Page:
The value of PETAL Belizean Lesbian and Bisexual Women Conversations

30th November, 2013

 The work of Promoting Empowerment Through Awareness for Lesbian and Bisexual Women (PETAL), interventions called "Conversations" is a concept started by Marla Simone Hill which seeks to highlights the nuances of issues impacting the LB  women in Belize.  Conversations, tends to look at Sexual and Sexual and Reproductive Rights issues in broad terms, its participatory and self-generating in its approach. Inspired by the lack of visibility of women in the current human rights dialogue, she has become a powerful force leading LB women in this groundbreaking intervention  to address the nuances of cervical cancer, relationship violence and section 53 education among other issues. Proof in the value of the intervention is reflected in the cases below which indicate the intervention is just touching surface of LB women  social concerns..


We don't often think of rights violations occurring among Lesbian and Bisexual women in Belize, but incidence of abuse do occur in immigration, in relationships and in the community. As the United Belize Advocacy Movement encourages capacity building through conversation among Lesbian and Bisexual (LB) women we have found rights-violations occurring differently in the community. The reality remains that while discrimination might be different, violence remains a threat to all. Here is an example of a young woman injured in 2012 in a little village in northern Belize. While family member put a beating on the fellow, the fact remains that most persons from the LB community do not have that kind of social capital to challenge intimidation.

In another case, on 17th March , 2013, a young women reported being punched on the left side of her face at the Queen Street Police Station around 4:00 o’clock in the morning. The officer was a creole male about 5”3 to 5’9, dark brown in regular uniform. To add insult to injury there were 4 other officers who was present, but just laughed. The partner 20 witness the punch and she tried to intervened, because she felt her partner was going to be punched again, so she sought to defend her partner, by hitting the officer who blocked her and eventually grabbed her roughly and in the process of being dragged by the arm was hit across the right of the face. After the 2nd hit, the officer walked outside the station. The mom was eventually called to pick up her daughter because the partner was not finished making her statement. After the mom arrived and consulted one of the officers, she was told that they should just drop everything because one of the women tried to assault an officer. All this happened after one of the girls phone was stolen and they decided to pursue the robber who was on a tiny bike.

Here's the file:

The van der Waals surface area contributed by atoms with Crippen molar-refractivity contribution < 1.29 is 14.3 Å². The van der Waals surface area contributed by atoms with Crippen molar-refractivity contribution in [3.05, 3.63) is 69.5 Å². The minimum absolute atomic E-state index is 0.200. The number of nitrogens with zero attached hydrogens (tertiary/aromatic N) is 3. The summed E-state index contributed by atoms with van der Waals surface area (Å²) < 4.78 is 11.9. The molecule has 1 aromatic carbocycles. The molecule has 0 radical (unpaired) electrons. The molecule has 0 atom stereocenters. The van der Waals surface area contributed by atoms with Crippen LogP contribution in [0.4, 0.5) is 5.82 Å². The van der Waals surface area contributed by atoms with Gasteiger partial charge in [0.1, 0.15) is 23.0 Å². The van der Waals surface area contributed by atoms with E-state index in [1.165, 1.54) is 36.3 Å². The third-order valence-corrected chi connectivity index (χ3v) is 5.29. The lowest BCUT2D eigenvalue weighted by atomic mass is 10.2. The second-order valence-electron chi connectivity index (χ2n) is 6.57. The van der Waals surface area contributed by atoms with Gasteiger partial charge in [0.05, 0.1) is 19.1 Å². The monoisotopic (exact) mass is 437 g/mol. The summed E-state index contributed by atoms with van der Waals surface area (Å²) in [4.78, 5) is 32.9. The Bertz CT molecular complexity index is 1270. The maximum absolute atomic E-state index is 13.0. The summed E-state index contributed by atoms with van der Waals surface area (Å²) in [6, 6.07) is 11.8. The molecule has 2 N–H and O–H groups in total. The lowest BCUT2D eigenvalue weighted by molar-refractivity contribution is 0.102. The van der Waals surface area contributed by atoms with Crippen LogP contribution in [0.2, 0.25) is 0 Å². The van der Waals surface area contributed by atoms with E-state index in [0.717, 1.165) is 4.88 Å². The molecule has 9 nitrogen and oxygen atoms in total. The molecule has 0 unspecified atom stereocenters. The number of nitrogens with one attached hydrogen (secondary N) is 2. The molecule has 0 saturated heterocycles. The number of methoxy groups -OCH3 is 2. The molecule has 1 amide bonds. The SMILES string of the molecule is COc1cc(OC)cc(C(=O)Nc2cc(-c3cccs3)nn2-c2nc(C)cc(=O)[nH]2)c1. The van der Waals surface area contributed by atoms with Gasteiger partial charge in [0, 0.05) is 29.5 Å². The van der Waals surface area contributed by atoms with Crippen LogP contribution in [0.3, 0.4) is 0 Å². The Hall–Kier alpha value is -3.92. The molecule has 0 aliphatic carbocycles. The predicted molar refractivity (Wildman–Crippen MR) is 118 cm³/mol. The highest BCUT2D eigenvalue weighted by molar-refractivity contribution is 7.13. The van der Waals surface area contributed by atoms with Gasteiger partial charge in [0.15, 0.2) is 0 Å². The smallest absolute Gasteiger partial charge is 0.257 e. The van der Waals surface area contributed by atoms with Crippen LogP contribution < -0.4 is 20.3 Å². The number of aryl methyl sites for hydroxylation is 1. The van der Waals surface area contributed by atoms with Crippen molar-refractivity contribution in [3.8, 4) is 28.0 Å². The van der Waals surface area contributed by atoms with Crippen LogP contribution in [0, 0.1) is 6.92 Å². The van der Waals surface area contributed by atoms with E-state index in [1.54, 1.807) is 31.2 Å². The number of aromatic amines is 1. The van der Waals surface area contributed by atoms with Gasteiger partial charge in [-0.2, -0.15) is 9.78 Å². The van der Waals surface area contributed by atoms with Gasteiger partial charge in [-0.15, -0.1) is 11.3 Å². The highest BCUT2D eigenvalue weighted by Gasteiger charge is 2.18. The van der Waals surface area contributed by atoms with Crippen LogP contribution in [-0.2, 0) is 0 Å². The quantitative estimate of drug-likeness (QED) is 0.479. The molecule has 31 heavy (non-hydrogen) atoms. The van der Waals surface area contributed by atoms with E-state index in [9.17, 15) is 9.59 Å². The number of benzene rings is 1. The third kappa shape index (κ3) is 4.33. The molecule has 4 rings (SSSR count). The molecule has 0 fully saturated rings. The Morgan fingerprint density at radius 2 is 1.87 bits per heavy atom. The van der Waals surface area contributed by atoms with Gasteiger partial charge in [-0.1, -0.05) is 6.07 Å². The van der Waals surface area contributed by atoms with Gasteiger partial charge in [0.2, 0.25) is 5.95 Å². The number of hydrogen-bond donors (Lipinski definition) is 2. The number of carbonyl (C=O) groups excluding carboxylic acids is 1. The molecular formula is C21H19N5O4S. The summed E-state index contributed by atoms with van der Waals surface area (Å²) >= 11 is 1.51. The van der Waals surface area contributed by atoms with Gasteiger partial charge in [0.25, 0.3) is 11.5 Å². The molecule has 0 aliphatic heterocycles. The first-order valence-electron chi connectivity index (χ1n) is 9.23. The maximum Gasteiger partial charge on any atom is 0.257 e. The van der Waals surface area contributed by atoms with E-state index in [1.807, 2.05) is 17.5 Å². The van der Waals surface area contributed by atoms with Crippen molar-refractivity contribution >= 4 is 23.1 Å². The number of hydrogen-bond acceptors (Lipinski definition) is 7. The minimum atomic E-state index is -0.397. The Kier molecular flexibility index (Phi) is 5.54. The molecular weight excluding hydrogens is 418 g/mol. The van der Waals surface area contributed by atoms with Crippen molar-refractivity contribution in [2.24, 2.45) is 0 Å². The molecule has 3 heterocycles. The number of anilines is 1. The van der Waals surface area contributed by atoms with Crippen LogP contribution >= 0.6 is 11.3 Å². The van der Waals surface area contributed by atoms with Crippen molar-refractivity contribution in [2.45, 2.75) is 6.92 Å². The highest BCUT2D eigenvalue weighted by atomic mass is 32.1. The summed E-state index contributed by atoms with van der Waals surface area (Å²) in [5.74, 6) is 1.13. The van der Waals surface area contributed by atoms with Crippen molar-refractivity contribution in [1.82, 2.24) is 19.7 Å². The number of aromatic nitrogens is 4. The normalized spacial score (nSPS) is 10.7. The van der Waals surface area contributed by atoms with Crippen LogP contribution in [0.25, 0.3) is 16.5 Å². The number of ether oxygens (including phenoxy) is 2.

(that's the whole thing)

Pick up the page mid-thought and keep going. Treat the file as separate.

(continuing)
The individual reported that she was robbed of a cell phone and shared,"The robbery happened at the corner of Baymen and 9th Street and happened around minutes to 2 o’clock in the morning. We pursued the robbers with the help of friends who picked up us while in pursuit and who helped us fine them. In a hurry, they left behind their little bikes which we took as evidence because they could not move fast with it. We took the bikes to my partner house and decided to go to the police station to make our report on the robbery. We were taken to the house where the bikes were and waited while my partner changed her clothes, the police wanted me to go alone, but I said no and that when their cooperative mood changed. While in the car, the driver of the car was listening to me over the phone talking to my sister who works at the hospital as I expressed my frustration that they were not listening to our concerns about scouting out the place to see if they could fine the robbers. While talking, one of the officer kept saying things like” Da Good!” referring to my comment and other words like “ nobady tell unu no fu be outa unu home. So I place the phone over the officer ear, where he said, “Just do it!” “Do it!” “Do it!” and I proceeded to shove him in his head. As I walked into the police station to make a report about the robbery, the police officer, upon entering the building punched me infront of at least 4 other officer who laughed. The officer was a dark brown creole man in regular uniform, about 5’3” to 5”9. Upon punching me, my partner witness the punched and intervene because she felt like he was going to punch me again and walked behind him to hit him, but he blocked the punched and upon the block, he hit her in the right side of her face while dragging her along while this was happening I was crying. Officer came out to see what was happening, but did nothing. After the 2nd punch the officer walked outside, as the four other officers watched and still did not do anything. I was left in the room to make a statement while my partner got picked up by her mom. I had to go get a medio-legal form which classified the injury as harm and did not leave till 5:00am. I returned to deliver the medio-legal form much later."

The 3rd case, Pamela Perez reported murder by partner Rosalilia Castillo 2012  highlights the point that when the state shirks its responsibilities in promoting the legislative protecting all its citizens, the dignity and constitutional rights will be lost with or eroded with impunity. Perez death and the young lesbian above injury, highlights the importance that legislative action matters. Whether in defining hate crime or addressing the broader definition of spouse  in the domestic violence legislation.


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